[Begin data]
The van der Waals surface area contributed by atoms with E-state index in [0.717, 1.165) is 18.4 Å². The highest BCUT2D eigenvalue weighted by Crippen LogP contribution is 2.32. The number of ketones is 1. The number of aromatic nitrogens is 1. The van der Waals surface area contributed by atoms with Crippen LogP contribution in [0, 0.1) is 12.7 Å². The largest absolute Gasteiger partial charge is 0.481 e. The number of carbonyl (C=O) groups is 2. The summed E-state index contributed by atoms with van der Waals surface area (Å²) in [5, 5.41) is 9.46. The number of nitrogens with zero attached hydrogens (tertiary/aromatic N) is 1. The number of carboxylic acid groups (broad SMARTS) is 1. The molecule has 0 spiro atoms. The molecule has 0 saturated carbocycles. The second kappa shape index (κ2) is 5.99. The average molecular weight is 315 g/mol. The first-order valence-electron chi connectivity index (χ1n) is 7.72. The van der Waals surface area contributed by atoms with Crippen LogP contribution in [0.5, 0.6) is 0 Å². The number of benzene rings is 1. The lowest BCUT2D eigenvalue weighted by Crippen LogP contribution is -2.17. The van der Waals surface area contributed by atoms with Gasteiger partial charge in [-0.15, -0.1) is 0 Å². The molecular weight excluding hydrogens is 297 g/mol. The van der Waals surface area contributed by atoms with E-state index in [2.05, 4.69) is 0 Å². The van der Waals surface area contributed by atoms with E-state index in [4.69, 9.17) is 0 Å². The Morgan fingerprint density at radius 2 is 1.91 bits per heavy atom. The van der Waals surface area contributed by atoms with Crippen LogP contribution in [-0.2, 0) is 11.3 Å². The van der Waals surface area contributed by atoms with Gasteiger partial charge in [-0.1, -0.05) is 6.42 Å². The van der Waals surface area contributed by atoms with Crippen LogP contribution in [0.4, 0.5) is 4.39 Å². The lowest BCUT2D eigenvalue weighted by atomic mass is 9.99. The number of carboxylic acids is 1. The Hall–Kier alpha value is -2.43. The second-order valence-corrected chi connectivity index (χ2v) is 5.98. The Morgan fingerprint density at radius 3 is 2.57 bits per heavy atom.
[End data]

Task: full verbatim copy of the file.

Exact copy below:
The van der Waals surface area contributed by atoms with E-state index in [0.717, 1.165) is 18.4 Å². The highest BCUT2D eigenvalue weighted by Crippen LogP contribution is 2.32. The number of ketones is 1. The number of aromatic nitrogens is 1. The van der Waals surface area contributed by atoms with Crippen LogP contribution in [0, 0.1) is 12.7 Å². The largest absolute Gasteiger partial charge is 0.481 e. The number of carbonyl (C=O) groups is 2. The summed E-state index contributed by atoms with van der Waals surface area (Å²) in [5, 5.41) is 9.46. The number of nitrogens with zero attached hydrogens (tertiary/aromatic N) is 1. The number of carboxylic acid groups (broad SMARTS) is 1. The molecule has 0 spiro atoms. The molecule has 0 saturated carbocycles. The second kappa shape index (κ2) is 5.99. The average molecular weight is 315 g/mol. The first-order valence-electron chi connectivity index (χ1n) is 7.72. The van der Waals surface area contributed by atoms with Crippen LogP contribution in [0.5, 0.6) is 0 Å². The number of benzene rings is 1. The lowest BCUT2D eigenvalue weighted by Crippen LogP contribution is -2.17. The van der Waals surface area contributed by atoms with Gasteiger partial charge in [-0.15, -0.1) is 0 Å². The molecular weight excluding hydrogens is 297 g/mol. The van der Waals surface area contributed by atoms with E-state index in [2.05, 4.69) is 0 Å². The van der Waals surface area contributed by atoms with E-state index in [4.69, 9.17) is 0 Å². The Morgan fingerprint density at radius 2 is 1.91 bits per heavy atom. The van der Waals surface area contributed by atoms with Crippen LogP contribution in [-0.2, 0) is 11.3 Å². The van der Waals surface area contributed by atoms with Gasteiger partial charge in [-0.1, -0.05) is 6.42 Å². The van der Waals surface area contributed by atoms with Crippen LogP contribution in [0.4, 0.5) is 4.39 Å². The lowest BCUT2D eigenvalue weighted by atomic mass is 9.99. The number of carboxylic acids is 1. The Hall–Kier alpha value is -2.43. The second-order valence-corrected chi connectivity index (χ2v) is 5.98. The Morgan fingerprint density at radius 3 is 2.57 bits per heavy atom.